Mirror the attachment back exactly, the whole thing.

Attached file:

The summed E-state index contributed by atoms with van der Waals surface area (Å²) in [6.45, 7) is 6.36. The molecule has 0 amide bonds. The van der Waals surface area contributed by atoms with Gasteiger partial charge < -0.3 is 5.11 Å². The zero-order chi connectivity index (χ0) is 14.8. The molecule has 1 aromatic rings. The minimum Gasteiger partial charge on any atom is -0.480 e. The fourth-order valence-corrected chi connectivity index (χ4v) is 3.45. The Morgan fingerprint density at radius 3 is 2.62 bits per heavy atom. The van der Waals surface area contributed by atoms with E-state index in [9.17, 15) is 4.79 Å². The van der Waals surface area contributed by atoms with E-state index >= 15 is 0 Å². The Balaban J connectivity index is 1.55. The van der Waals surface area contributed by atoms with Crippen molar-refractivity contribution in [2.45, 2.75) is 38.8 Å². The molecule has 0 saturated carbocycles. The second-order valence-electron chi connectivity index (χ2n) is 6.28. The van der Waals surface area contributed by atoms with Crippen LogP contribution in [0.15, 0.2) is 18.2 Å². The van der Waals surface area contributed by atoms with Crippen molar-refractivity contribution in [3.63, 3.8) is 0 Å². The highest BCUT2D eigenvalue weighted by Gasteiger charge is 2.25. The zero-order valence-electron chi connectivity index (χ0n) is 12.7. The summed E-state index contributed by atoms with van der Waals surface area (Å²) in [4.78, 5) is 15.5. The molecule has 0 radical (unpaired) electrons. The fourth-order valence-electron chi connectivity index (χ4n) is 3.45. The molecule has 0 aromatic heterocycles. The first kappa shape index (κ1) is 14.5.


The summed E-state index contributed by atoms with van der Waals surface area (Å²) in [6.45, 7) is 6.36. The molecule has 0 amide bonds. The van der Waals surface area contributed by atoms with Gasteiger partial charge < -0.3 is 5.11 Å². The zero-order chi connectivity index (χ0) is 14.8. The molecule has 1 aromatic rings. The minimum Gasteiger partial charge on any atom is -0.480 e. The fourth-order valence-corrected chi connectivity index (χ4v) is 3.45. The Morgan fingerprint density at radius 3 is 2.62 bits per heavy atom. The van der Waals surface area contributed by atoms with E-state index in [9.17, 15) is 4.79 Å². The van der Waals surface area contributed by atoms with E-state index >= 15 is 0 Å². The Balaban J connectivity index is 1.55. The van der Waals surface area contributed by atoms with Crippen molar-refractivity contribution in [2.45, 2.75) is 38.8 Å². The molecule has 0 saturated carbocycles. The second-order valence-electron chi connectivity index (χ2n) is 6.28. The van der Waals surface area contributed by atoms with Crippen LogP contribution in [0.15, 0.2) is 18.2 Å². The van der Waals surface area contributed by atoms with Crippen molar-refractivity contribution in [3.63, 3.8) is 0 Å². The highest BCUT2D eigenvalue weighted by Gasteiger charge is 2.25. The zero-order valence-electron chi connectivity index (χ0n) is 12.7. The summed E-state index contributed by atoms with van der Waals surface area (Å²) in [4.78, 5) is 15.5. The molecule has 0 radical (unpaired) electrons. The fourth-order valence-electron chi connectivity index (χ4n) is 3.45. The molecule has 0 aromatic heterocycles. The first kappa shape index (κ1) is 14.5.